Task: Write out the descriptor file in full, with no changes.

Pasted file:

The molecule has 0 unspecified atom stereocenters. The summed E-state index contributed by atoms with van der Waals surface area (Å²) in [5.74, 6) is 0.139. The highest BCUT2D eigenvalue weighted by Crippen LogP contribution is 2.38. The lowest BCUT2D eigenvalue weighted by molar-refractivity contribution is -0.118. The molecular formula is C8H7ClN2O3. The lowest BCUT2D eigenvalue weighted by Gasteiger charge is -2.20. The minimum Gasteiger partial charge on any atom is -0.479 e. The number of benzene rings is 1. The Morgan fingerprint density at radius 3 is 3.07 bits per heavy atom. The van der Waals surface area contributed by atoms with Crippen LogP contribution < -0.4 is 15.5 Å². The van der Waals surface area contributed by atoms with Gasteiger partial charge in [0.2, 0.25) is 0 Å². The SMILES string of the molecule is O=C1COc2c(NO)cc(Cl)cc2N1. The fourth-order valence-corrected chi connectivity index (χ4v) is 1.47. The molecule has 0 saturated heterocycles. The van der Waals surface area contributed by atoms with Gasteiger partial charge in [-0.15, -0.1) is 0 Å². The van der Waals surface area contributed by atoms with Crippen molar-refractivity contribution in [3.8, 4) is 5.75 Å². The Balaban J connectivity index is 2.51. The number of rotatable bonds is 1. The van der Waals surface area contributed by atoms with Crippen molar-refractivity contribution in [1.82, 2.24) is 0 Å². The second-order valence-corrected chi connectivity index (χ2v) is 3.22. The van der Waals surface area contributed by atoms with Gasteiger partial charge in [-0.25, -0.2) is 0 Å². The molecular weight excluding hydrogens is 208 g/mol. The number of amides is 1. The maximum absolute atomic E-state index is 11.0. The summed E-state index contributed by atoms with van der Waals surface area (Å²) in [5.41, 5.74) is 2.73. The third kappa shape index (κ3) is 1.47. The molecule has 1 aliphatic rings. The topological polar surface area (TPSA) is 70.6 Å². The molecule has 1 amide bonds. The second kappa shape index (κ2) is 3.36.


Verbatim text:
The molecule has 0 unspecified atom stereocenters. The summed E-state index contributed by atoms with van der Waals surface area (Å²) in [5.74, 6) is 0.139. The highest BCUT2D eigenvalue weighted by Crippen LogP contribution is 2.38. The lowest BCUT2D eigenvalue weighted by molar-refractivity contribution is -0.118. The molecular formula is C8H7ClN2O3. The lowest BCUT2D eigenvalue weighted by Gasteiger charge is -2.20. The minimum Gasteiger partial charge on any atom is -0.479 e. The number of benzene rings is 1. The Morgan fingerprint density at radius 3 is 3.07 bits per heavy atom. The van der Waals surface area contributed by atoms with Crippen LogP contribution < -0.4 is 15.5 Å². The van der Waals surface area contributed by atoms with Gasteiger partial charge in [0.2, 0.25) is 0 Å². The SMILES string of the molecule is O=C1COc2c(NO)cc(Cl)cc2N1. The fourth-order valence-corrected chi connectivity index (χ4v) is 1.47. The molecule has 0 saturated heterocycles. The van der Waals surface area contributed by atoms with Gasteiger partial charge in [-0.15, -0.1) is 0 Å². The van der Waals surface area contributed by atoms with Crippen molar-refractivity contribution in [3.8, 4) is 5.75 Å². The Balaban J connectivity index is 2.51. The number of rotatable bonds is 1. The van der Waals surface area contributed by atoms with Crippen molar-refractivity contribution in [1.82, 2.24) is 0 Å². The second-order valence-corrected chi connectivity index (χ2v) is 3.22. The van der Waals surface area contributed by atoms with Gasteiger partial charge in [-0.25, -0.2) is 0 Å². The molecular weight excluding hydrogens is 208 g/mol. The number of amides is 1. The maximum absolute atomic E-state index is 11.0. The summed E-state index contributed by atoms with van der Waals surface area (Å²) in [5.41, 5.74) is 2.73. The third kappa shape index (κ3) is 1.47. The molecule has 1 aliphatic rings. The topological polar surface area (TPSA) is 70.6 Å². The molecule has 1 amide bonds. The second kappa shape index (κ2) is 3.36.